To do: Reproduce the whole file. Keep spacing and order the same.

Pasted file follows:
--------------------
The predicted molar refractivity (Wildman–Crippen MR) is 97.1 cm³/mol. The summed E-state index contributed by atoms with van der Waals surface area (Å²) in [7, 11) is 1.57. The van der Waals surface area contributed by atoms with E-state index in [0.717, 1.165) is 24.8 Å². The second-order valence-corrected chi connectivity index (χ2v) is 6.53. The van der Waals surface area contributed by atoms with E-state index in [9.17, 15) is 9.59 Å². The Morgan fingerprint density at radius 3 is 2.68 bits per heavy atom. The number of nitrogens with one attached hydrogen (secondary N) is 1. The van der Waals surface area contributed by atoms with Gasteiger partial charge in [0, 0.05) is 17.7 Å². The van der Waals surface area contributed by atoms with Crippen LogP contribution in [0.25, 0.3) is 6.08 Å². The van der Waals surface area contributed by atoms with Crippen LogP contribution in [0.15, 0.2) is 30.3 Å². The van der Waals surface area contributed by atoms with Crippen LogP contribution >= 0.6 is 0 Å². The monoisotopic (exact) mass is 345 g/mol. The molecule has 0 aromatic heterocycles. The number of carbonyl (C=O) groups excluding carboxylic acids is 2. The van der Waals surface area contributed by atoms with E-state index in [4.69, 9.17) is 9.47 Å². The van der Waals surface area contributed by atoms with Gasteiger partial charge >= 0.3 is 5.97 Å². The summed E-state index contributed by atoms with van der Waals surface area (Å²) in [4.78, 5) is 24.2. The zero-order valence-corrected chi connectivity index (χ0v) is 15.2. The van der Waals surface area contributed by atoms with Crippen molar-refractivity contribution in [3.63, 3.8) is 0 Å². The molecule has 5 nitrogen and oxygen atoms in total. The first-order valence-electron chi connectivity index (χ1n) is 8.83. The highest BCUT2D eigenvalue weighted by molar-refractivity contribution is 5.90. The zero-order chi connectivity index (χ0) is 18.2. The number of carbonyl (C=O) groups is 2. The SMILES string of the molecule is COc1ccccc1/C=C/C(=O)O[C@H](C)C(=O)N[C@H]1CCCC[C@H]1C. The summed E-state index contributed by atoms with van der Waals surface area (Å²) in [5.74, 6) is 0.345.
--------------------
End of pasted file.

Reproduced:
The predicted molar refractivity (Wildman–Crippen MR) is 97.1 cm³/mol. The summed E-state index contributed by atoms with van der Waals surface area (Å²) in [7, 11) is 1.57. The van der Waals surface area contributed by atoms with E-state index in [0.717, 1.165) is 24.8 Å². The second-order valence-corrected chi connectivity index (χ2v) is 6.53. The van der Waals surface area contributed by atoms with E-state index in [9.17, 15) is 9.59 Å². The Morgan fingerprint density at radius 3 is 2.68 bits per heavy atom. The number of nitrogens with one attached hydrogen (secondary N) is 1. The van der Waals surface area contributed by atoms with Gasteiger partial charge in [0, 0.05) is 17.7 Å². The van der Waals surface area contributed by atoms with Crippen LogP contribution in [0.25, 0.3) is 6.08 Å². The van der Waals surface area contributed by atoms with Crippen LogP contribution in [0.15, 0.2) is 30.3 Å². The van der Waals surface area contributed by atoms with Crippen LogP contribution >= 0.6 is 0 Å². The monoisotopic (exact) mass is 345 g/mol. The molecule has 0 aromatic heterocycles. The number of carbonyl (C=O) groups excluding carboxylic acids is 2. The van der Waals surface area contributed by atoms with E-state index in [4.69, 9.17) is 9.47 Å². The van der Waals surface area contributed by atoms with Gasteiger partial charge >= 0.3 is 5.97 Å². The summed E-state index contributed by atoms with van der Waals surface area (Å²) in [4.78, 5) is 24.2. The zero-order valence-corrected chi connectivity index (χ0v) is 15.2. The van der Waals surface area contributed by atoms with Crippen molar-refractivity contribution in [3.63, 3.8) is 0 Å². The molecule has 5 nitrogen and oxygen atoms in total. The first-order valence-electron chi connectivity index (χ1n) is 8.83. The highest BCUT2D eigenvalue weighted by molar-refractivity contribution is 5.90. The zero-order chi connectivity index (χ0) is 18.2. The number of carbonyl (C=O) groups is 2. The SMILES string of the molecule is COc1ccccc1/C=C/C(=O)O[C@H](C)C(=O)N[C@H]1CCCC[C@H]1C. The summed E-state index contributed by atoms with van der Waals surface area (Å²) in [5.74, 6) is 0.345.